According to the 2017 PwC Young Workers Index, countries that do not offer sufficient education and training opportunities to young workers are missing out on massive boosts to their GDPs.
Young people often end up in the crosshairs of those who came before them. It’s part of the time-honoured tradition of previous generations insisting their descendants are both more terrible and more fortunate than they were.
In reality, those who fall into the 16-24 age bracket have had a lot of obstacles thrown at their feet.
They grew up during a time of global economic depression and have clear memories of grim roundtable discussions in their family homes about financial hardship.
Kimberly Greenberger, an analyst at Morgan Stanley, even posits that the recession left a “very significant psychological scar” on the minds of the young.
The reality of youth employment
The 2017 edition of the PwC Young Workers Index lays bare the reality of employment and how the future of work will affect the young. It found, among other things, that those aged 16-24 are on average 2.5 times more likely to be unemployed than their counterparts in the 25-54 age bracket.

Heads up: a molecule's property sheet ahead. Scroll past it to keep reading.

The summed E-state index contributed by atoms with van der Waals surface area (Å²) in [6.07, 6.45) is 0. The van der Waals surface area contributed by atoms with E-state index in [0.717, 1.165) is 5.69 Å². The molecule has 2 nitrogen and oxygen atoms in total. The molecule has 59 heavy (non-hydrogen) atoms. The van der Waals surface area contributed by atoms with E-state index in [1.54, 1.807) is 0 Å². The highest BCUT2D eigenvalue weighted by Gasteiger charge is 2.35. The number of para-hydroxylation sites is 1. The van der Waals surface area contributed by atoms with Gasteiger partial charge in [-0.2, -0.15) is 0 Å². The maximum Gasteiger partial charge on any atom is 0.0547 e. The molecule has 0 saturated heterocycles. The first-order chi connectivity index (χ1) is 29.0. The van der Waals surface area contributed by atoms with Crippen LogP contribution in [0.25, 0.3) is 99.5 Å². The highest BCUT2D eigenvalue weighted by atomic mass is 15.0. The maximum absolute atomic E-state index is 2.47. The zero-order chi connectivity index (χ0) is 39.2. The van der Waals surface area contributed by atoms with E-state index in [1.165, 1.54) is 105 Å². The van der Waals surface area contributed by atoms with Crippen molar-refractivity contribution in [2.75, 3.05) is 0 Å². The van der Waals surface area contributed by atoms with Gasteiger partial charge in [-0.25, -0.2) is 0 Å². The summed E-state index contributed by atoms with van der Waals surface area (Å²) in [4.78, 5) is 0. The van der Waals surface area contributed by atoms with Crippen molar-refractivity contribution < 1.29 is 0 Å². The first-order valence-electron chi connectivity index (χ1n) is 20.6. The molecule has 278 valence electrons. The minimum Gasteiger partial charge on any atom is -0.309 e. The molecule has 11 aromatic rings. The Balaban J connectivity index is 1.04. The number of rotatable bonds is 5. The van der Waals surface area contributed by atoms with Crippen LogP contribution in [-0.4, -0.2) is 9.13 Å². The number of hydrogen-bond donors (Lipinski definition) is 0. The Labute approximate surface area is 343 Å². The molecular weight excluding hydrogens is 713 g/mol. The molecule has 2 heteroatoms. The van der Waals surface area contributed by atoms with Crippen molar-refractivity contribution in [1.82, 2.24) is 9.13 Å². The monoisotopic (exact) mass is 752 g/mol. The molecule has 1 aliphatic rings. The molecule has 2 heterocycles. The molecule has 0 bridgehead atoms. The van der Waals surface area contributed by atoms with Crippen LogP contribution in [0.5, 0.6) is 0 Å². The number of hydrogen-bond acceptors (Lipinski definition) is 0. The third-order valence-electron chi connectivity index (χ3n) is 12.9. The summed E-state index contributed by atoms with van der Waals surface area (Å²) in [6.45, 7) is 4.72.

The unemployment rate, the report explains, remains above pre-crisis levels in most OECD countries.
The report also delves into the risk posed to jobs by automation, noting that while job destruction will be offset by greater productivity, automation will disproportionately affect less-qualified young workers in sectors such as retail.
But the study is not entirely doom and gloom – quite the opposite, actually. Economists at PwC explain that the OECD could gain a staggering $1.2trn in the long term if policymakers put systems in place to make education and training more available to young workers.
As it stands, socioeconomic background is still a large mitigating factor in determining opportunities and earning potential for young people in OECD member countries.
The consequences for young people not in education, employment or training (NEET) can be significant and long-lasting. Citing research completed by the University of Bristol, the report explains that NEET individuals experience 10-15pc lower wages into adulthood compared to non-NEETs.
Research undertaken in 2001 also found that NEETS are 2.8 times more likely to be “unemployed or economically inactive” 10 years later. In addition, students from lower socioeconomic backgrounds are three times more likely not to achieve a baseline level of proficiency in science.